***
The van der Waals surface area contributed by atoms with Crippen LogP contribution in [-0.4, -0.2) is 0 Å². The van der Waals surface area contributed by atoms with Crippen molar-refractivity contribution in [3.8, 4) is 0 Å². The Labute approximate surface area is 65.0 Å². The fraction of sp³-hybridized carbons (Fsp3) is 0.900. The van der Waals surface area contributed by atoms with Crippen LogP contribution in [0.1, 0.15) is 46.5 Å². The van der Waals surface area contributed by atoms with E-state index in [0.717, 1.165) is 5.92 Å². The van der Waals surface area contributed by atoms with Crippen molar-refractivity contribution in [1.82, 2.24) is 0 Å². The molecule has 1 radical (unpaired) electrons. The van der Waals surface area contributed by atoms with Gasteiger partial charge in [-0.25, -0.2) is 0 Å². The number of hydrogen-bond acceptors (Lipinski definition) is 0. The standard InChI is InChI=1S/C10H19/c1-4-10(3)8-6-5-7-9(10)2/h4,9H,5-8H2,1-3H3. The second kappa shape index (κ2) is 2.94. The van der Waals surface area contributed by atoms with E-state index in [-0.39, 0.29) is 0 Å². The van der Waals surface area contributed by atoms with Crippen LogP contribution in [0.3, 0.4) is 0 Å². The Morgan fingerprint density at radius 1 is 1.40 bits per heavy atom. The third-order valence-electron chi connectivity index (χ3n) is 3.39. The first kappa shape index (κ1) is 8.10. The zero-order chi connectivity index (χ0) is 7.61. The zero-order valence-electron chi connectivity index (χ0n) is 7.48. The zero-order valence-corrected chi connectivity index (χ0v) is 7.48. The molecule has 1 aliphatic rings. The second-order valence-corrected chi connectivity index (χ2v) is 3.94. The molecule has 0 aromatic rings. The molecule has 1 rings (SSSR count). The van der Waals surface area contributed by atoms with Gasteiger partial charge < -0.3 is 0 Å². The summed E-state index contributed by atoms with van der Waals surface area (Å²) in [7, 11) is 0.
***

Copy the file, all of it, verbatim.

The van der Waals surface area contributed by atoms with Crippen LogP contribution in [-0.4, -0.2) is 0 Å². The van der Waals surface area contributed by atoms with Crippen molar-refractivity contribution in [3.8, 4) is 0 Å². The Labute approximate surface area is 65.0 Å². The fraction of sp³-hybridized carbons (Fsp3) is 0.900. The van der Waals surface area contributed by atoms with Crippen LogP contribution in [0.1, 0.15) is 46.5 Å². The van der Waals surface area contributed by atoms with E-state index in [0.717, 1.165) is 5.92 Å². The van der Waals surface area contributed by atoms with Crippen molar-refractivity contribution in [1.82, 2.24) is 0 Å². The molecule has 1 radical (unpaired) electrons. The van der Waals surface area contributed by atoms with Gasteiger partial charge in [-0.25, -0.2) is 0 Å². The number of hydrogen-bond acceptors (Lipinski definition) is 0. The standard InChI is InChI=1S/C10H19/c1-4-10(3)8-6-5-7-9(10)2/h4,9H,5-8H2,1-3H3. The second kappa shape index (κ2) is 2.94. The van der Waals surface area contributed by atoms with E-state index in [-0.39, 0.29) is 0 Å². The van der Waals surface area contributed by atoms with Crippen LogP contribution in [0.3, 0.4) is 0 Å². The Morgan fingerprint density at radius 1 is 1.40 bits per heavy atom. The third-order valence-electron chi connectivity index (χ3n) is 3.39. The first kappa shape index (κ1) is 8.10. The zero-order chi connectivity index (χ0) is 7.61. The zero-order valence-electron chi connectivity index (χ0n) is 7.48. The zero-order valence-corrected chi connectivity index (χ0v) is 7.48. The molecule has 1 aliphatic rings. The second-order valence-corrected chi connectivity index (χ2v) is 3.94. The molecule has 0 aromatic rings. The molecule has 1 rings (SSSR count). The van der Waals surface area contributed by atoms with Gasteiger partial charge < -0.3 is 0 Å². The summed E-state index contributed by atoms with van der Waals surface area (Å²) in [7, 11) is 0.